gjl711 wrote in post #16340397external link
You really can't have this discussion without taking timeframe into the picture. For instance, photography has significantly changes painting and pushed it into a nitch market. The activity still occurs but for different reasons and at a different market saturation than it did say 200 years ago.

Same with color replacing B/W. At one time B/W was all there was and it had 100% of the photography market. Today it has been pushed back into a niche as well still used but very differently than say 75 years ago.

Video will at some point do the same to stills. At some point in the future video will command the vast majority of the market and stills will be there as the niche along with painting and B/W.



There is so much wrong with this I don't know where to start.

Photography did change painting but didn't push it into a niche market. Painting, as an art form, is just as alive today as it was 200 years ago, maybe even more so. This is going to be very short and a bit shallow because of space and time issues.

If you look at the history of art many historians believe the invention of photography changed painting as an art form. The first photograph was made in 1827 and it was becoming more prevalent by the 1860.

Some believe impressionism happened because suddenly you had a camera capable of reproducing, in fine detail, things that an artists hand could not. This then, instead of killing painting or pushing it into a niche, forced it to do what it does best. Capture the world the way the artist truly sees it. Thus impressionism was born.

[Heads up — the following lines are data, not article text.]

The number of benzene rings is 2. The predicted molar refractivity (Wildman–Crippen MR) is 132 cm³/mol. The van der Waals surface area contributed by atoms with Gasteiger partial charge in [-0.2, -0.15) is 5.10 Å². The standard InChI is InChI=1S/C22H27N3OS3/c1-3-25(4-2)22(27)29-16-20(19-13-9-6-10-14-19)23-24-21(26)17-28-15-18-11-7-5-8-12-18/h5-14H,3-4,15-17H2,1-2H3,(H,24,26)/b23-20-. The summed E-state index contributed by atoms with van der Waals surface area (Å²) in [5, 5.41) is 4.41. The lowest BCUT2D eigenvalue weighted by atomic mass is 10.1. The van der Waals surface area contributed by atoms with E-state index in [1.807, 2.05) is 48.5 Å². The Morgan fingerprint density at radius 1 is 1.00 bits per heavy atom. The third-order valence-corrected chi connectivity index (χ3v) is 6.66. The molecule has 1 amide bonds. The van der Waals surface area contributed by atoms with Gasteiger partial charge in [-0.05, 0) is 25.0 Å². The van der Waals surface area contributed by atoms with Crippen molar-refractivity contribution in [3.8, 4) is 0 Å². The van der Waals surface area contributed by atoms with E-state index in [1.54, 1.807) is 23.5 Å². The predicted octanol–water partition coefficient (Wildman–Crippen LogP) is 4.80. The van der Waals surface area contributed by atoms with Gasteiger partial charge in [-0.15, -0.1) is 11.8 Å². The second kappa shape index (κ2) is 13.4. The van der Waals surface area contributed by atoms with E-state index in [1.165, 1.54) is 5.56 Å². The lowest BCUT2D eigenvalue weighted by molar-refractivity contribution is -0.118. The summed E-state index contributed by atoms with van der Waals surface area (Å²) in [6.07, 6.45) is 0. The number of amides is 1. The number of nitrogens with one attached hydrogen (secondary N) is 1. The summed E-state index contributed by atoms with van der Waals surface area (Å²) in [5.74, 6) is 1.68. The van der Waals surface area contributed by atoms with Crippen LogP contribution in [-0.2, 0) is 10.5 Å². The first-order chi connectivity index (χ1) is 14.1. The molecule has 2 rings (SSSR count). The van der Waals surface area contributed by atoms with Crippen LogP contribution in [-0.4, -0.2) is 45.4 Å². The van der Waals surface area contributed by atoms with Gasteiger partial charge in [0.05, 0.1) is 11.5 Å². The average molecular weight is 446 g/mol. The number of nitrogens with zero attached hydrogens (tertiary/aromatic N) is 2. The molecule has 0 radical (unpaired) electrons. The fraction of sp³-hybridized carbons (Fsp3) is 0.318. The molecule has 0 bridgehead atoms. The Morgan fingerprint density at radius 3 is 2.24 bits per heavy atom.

For photography to become a valid art form it had to move beyond pictorial photography. That was photographs that were trying to imitate paintings. Thus the straight photography movement. Straight photography embraced the things that were unique to photography and what photograph does best. It captures a moment in time and does it with a clarity that is only photographic.

Photography didn't kill painting because painting and photography are very different. Color didn't kill B&W because they are very different and video hasn't and wont kill still photography because they are very different art forms. Digital hasn't killed film and none of these have been pushed into niche's.

Digital photography is still looking for it's true voice and it will be for some time. It took still film photography 80 something years to find it's voice.




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I do not think video will replace photography.